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Analysing a period of 'hidden history', this book tracks the fate of the English Jesuits and their educational work through three major international crises of the eighteenth century:

· the Lavalette affair, a major financial scandal, not of their making, which annihilated the Society of Jesus in France and led to the forced flight of exiled English Jesuits and their students from France to the Austrian Netherlands in 1762;
· the universal suppression of the Jesuit order in 1773 and the English Jesuits' remarkable survival of that event, following a second forced flight to the safety of the Principality of Liège;
· the French Revolution and their narrow escape from annihilation in Liège in 1794, resulting in a third forced flight with their students, this time to England.

Despite repeated crises, huge adversity and multiple losses of personnel, property and educational goods, including significant libraries, the suppressed English Jesuits reconfigured themselves. Modernising their curriculum, they influenced the development of Jesuit education not only in the United Kingdom, but also in the nascent United States of America: in 1789, their influence contributed to the founding of Georgetown Academy, which later developed into the present-day Georgetown University in Washington, DC.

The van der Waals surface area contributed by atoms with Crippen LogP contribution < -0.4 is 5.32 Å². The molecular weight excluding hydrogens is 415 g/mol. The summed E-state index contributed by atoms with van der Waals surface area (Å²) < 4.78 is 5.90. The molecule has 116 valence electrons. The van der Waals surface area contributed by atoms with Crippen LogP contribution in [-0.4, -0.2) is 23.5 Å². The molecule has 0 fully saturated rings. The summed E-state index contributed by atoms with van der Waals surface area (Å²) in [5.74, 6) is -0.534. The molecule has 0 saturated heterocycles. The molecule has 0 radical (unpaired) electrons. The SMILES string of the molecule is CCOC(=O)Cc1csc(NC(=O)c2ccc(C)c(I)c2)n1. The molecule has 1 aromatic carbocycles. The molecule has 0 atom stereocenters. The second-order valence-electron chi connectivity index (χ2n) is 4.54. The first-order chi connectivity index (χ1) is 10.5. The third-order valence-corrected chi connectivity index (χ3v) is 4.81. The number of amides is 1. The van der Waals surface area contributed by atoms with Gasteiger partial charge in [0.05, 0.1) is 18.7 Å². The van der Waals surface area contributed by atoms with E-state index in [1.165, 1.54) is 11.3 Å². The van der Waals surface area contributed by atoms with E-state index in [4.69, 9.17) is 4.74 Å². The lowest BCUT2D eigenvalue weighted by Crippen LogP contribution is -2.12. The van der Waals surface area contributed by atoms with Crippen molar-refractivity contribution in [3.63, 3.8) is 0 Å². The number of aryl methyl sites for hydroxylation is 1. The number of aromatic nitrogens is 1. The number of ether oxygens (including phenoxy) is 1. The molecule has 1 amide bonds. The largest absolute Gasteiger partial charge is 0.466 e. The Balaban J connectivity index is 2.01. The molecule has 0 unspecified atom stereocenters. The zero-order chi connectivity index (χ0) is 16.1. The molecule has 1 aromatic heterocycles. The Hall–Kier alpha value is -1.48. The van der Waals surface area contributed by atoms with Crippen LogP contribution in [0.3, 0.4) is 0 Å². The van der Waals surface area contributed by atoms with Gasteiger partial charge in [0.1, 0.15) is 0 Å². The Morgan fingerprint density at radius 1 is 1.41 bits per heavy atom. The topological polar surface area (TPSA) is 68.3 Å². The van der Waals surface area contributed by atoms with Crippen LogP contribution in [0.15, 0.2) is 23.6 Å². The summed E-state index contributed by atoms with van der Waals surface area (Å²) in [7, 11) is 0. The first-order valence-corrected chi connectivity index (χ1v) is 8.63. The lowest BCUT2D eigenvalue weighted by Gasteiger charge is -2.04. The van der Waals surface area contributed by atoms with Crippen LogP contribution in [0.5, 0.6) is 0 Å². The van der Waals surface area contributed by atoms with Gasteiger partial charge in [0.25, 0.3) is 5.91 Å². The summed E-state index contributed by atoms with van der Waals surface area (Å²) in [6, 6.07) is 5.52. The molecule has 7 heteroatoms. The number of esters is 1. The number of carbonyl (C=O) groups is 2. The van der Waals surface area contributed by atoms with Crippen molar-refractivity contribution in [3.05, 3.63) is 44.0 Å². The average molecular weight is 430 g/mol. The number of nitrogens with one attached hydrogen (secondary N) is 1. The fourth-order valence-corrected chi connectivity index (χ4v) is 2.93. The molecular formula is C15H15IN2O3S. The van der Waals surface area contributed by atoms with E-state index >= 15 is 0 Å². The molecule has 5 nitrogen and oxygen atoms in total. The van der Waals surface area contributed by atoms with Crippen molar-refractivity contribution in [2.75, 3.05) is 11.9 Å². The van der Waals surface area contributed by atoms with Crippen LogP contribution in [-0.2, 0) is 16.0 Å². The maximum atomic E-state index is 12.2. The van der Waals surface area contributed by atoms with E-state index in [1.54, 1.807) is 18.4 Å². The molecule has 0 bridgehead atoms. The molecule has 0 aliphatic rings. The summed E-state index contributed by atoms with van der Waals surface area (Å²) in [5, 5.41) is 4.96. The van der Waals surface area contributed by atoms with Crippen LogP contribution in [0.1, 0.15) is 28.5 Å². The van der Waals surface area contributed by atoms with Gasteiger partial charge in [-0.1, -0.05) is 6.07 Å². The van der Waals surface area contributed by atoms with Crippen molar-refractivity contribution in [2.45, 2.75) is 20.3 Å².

English Jesuit Education is a unique story of educational survival and development against seemingly impossible odds, drawing on hitherto largely unexplored material in a wide range of archives.

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